My essentials for reducing plastic use – a water bottle, a stainless-steel straw, and a bag

The advancement of technology improves humans lives, but it doesn’t always improves the state of our environment. Plastic is perhaps the best invention for mankind, but it brings the worse consequences to mother Earth. I am still far from living a plastic-free life, but I will do my best to reduce plastic use and waste.

Beware of Scammers: Anyone Can Be a Target

It is not unusual to hear scam stories happening to family members, relatives or friends. Almost everyone would know someone who had been scammed before. Some are lucky to realise it before it is too late. Every time we hear such stories, we often wonder how it had happen, and how did they not “see” through such blatant scams. Nonetheless, anyone can be a target if they are not aware, and if they don’t notice the warning signs.

I was almost scammed today but I was lucky enough to see the warning signs and cut off the conversation. To begin telling the story, I have to turn back time to the day it first started. A scammer began texting me on Instagram like 10 day ago. I was wrong to believe that there would not be messages from strangers after I uninstalled WeChat a few years ago. As long as we are on social media, we are vulnerable to scammers. Conversation was casual, mostly daily greetings and how were things at work. So nothing sexual or too personal, but perhaps if the conversation had gone towards that direction, I would have cut it off then. A few days ago, the scammer asked for my address to post a parcel as a surprise. I thought it was weird to post a parcel to someone we barely know, but nevertheless I gave my work address. Yesterday, the scammer warned me that due to some paperwork issues, I might need to pay for the overcharge of the postage. I thought well, let’s see how much that would cost. This morning, the scammer messaged that the courier company couldn’t reach me on my phone. I received a SMS requesting me to pay RM4,600 overweight charges. How ridiculous! So I told the scammer that I did not have the money, would not receive the parcel and that they could deliver the parcel back. It was really weird when the scammer kept saying don’t worry, it is okay, just pay the overcharge to accept the parcel. He started to ask for my bank details to bank in little money. I insisted no, and said that I would report to the police if they force me to receive the parcel. My last sentence was “Ok. That’s it. Everything sounds very fishy and like a scam. I am sorry but I will have to stop the conversation.”, and I blocked their numbers.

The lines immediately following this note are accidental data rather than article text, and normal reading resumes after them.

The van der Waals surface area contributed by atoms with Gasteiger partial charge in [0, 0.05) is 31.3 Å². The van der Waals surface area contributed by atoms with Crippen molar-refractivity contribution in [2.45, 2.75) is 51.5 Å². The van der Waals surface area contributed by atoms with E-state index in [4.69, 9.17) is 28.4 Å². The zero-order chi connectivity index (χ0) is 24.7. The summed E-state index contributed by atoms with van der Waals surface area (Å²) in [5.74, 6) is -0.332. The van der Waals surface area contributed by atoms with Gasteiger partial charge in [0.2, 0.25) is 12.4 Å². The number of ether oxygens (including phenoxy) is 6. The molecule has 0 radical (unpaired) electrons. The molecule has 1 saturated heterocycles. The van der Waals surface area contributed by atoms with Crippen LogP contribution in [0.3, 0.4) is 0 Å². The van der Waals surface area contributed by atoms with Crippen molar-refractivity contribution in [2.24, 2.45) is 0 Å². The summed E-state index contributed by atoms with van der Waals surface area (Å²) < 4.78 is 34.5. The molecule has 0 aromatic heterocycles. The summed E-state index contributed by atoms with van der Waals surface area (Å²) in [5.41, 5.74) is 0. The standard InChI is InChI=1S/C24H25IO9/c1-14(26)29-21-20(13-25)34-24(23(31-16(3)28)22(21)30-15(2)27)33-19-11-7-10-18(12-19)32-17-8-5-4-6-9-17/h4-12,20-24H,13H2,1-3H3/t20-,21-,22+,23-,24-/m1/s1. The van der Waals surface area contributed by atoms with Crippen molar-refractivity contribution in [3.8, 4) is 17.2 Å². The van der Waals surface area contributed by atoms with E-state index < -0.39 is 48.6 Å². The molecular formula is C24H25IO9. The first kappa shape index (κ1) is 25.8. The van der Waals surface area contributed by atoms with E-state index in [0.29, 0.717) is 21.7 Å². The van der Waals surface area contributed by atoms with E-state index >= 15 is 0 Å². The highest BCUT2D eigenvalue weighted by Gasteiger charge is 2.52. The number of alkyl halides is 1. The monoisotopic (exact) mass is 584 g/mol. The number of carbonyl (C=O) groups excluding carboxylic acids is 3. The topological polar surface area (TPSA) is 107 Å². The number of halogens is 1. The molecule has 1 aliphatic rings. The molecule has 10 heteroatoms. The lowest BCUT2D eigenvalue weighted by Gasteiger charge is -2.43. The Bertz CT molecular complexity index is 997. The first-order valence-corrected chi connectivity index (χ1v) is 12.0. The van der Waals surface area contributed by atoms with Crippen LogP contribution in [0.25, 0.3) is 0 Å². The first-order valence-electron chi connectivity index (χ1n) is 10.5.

Long gone are the days where people/strangers get in touch with good intention. Not to say there is no goodness in humans, but to remind ourselves to be more careful when strangers approach virtually or face-to-face. I am sharing this with the hope to raise awareness. Cops also warn of the new parcel scam. Ironically, we read about the scams going on in the country, we somehow know about it from newspapers, media, internet, but there are still people who fall for it. Scammers continue to do what they do best every day, targeting anyone, or simply everyone. There is no free lunch in this world, and wealth doesn’t come overnight unless you win a lottery. So, if something is too good to be true, it is. We might continue to receive scam emails or text messages, but we need to be aware and more careful not to disclose anything personal and end up as a victim. I am glad I noticed it before it was too late.

First Published Paper: Things I Learned

When the editors accepted the manuscript in March for publication, I was already over the moon. And seeing the paper being published in August, I was flooded with euphoria. I remember vividly the whole process, from deciding to start writing until it was finally published. Writing, for me, will always be a learning process. Writing the next paper wouldn’t be much easier just because I had done it before. However, there are things I had learned from this experience.

1. Just start writing as the first few drafts will not be perfect.

It all began in December 2015 when I made up my mind to write a paper and hopefully, to get it published eventually. However, I did not have experience in writing/publishing a paper so I wasn’t quite sure what I should do, or where I should even begin. All I know is there were photographs of sea turtles collected by our team and citizen scientists, allowing us to study the sea turtle populations at Perhentian Islands. Nonetheless, I started writing but got confused many times of how the outline of the paper should be. The idea was to share about the sea turtle populations, but in addition to that, a big portion of the paper would also cover photo identification and citizen science. There was so much to share about the methods, not just the findings, and it seemed difficult to put everything in a paper. Still, surprisingly the first draft was completed in about 3 weeks. During that period, a lot of time was spent analysing the data and reading papers on photo identification. Looking at the first draft now, it was terrible!